|It's just like the label says, "Contemporary straightahead jazz" this pretty much describes the reach, ambition, and accomplishment of this recording.
In the medium bright title composition, "Sing In Me Muse", McClellan expresses his Celtic roots. Tara Davidson on soprano joins in then takes the lead as a brass riff ripens in the background. Kelly Jefferson's full-toned tenor slows the pace down and the dancing theme then gets reprised by the soprano and the rest of the seasoned octet.
In a recording that's more about McClellan's compositions and arrangements than improvised solos there are, mind you, the solos of Jefferson and trombonist William Carn in the strolling McClellan original, "Good As Golson". Jefferson's solo is a churning affair with a cry at its end; in William Carn's case, he solos lengthily and thoughtfully, with a broad attractive tone. Leader McClellan's pizzicato solo caps it all off, in a mellow tone.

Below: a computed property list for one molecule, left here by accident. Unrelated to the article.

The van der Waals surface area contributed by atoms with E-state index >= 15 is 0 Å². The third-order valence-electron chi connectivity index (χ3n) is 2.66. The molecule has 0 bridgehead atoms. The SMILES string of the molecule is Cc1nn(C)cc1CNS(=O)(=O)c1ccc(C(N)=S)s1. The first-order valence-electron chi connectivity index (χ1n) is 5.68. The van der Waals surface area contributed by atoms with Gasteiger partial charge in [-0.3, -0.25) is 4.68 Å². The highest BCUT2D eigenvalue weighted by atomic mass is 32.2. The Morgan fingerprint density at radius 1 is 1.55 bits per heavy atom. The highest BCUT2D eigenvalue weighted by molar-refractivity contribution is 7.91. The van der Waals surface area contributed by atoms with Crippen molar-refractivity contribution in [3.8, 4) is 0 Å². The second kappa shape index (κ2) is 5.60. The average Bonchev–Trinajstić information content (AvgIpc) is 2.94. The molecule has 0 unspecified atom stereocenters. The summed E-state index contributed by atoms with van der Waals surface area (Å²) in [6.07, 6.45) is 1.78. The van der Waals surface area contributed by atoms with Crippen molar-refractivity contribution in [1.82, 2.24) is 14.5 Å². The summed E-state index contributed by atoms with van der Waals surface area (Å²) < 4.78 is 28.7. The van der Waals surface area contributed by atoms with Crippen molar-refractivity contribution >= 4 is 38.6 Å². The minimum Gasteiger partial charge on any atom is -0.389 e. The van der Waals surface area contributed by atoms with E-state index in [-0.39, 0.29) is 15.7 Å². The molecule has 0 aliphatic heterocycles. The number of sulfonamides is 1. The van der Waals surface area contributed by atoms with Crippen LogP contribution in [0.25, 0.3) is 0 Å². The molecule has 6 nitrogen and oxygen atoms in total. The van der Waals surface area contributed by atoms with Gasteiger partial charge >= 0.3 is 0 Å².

And there's the fine standard, "I'm Glad There Is You". First a sombre background encloses the soprano's melody statement; then this evolves into a pair of good solos a tender soprano solo from Davidson, and a harmonically rich piano statement from David Braid.
This recording reminds us that 'context is all' meaning, in this case that the players' efforts, to a large degree, are controlled and defined by the context of Michael McClennan's compositions and arrangements. They're playing in his house.
So, while there's nothing to fault, as such, there's not a big rave review, either. I'm saying I've heard most of these players sound more inspired in other contexts.
McClennan is comfortable within the boundaries of "Contemporary straightahead jazz", and his reach, seemingly, does not exceed his grasp.
by David Fujino August 2007